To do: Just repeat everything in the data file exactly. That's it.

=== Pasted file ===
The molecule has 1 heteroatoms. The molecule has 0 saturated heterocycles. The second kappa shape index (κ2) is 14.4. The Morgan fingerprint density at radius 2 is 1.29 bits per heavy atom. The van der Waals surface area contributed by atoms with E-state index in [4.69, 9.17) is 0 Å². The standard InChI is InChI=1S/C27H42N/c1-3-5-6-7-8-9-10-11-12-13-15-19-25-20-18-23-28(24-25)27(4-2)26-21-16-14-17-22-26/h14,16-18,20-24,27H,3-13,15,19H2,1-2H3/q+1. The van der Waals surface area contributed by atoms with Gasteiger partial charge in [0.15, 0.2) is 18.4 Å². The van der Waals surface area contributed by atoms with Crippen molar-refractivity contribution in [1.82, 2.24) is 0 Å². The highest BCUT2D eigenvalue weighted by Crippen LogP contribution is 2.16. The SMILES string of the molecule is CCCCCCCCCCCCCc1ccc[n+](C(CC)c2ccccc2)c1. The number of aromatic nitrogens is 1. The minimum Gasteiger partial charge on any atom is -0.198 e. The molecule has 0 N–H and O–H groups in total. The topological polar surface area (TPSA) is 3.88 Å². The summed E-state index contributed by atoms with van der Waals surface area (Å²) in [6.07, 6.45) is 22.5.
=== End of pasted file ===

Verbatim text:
The molecule has 1 heteroatoms. The molecule has 0 saturated heterocycles. The second kappa shape index (κ2) is 14.4. The Morgan fingerprint density at radius 2 is 1.29 bits per heavy atom. The van der Waals surface area contributed by atoms with E-state index in [4.69, 9.17) is 0 Å². The standard InChI is InChI=1S/C27H42N/c1-3-5-6-7-8-9-10-11-12-13-15-19-25-20-18-23-28(24-25)27(4-2)26-21-16-14-17-22-26/h14,16-18,20-24,27H,3-13,15,19H2,1-2H3/q+1. The van der Waals surface area contributed by atoms with Gasteiger partial charge in [0.15, 0.2) is 18.4 Å². The van der Waals surface area contributed by atoms with Crippen molar-refractivity contribution in [1.82, 2.24) is 0 Å². The highest BCUT2D eigenvalue weighted by Crippen LogP contribution is 2.16. The SMILES string of the molecule is CCCCCCCCCCCCCc1ccc[n+](C(CC)c2ccccc2)c1. The number of aromatic nitrogens is 1. The minimum Gasteiger partial charge on any atom is -0.198 e. The molecule has 0 N–H and O–H groups in total. The topological polar surface area (TPSA) is 3.88 Å². The summed E-state index contributed by atoms with van der Waals surface area (Å²) in [6.07, 6.45) is 22.5.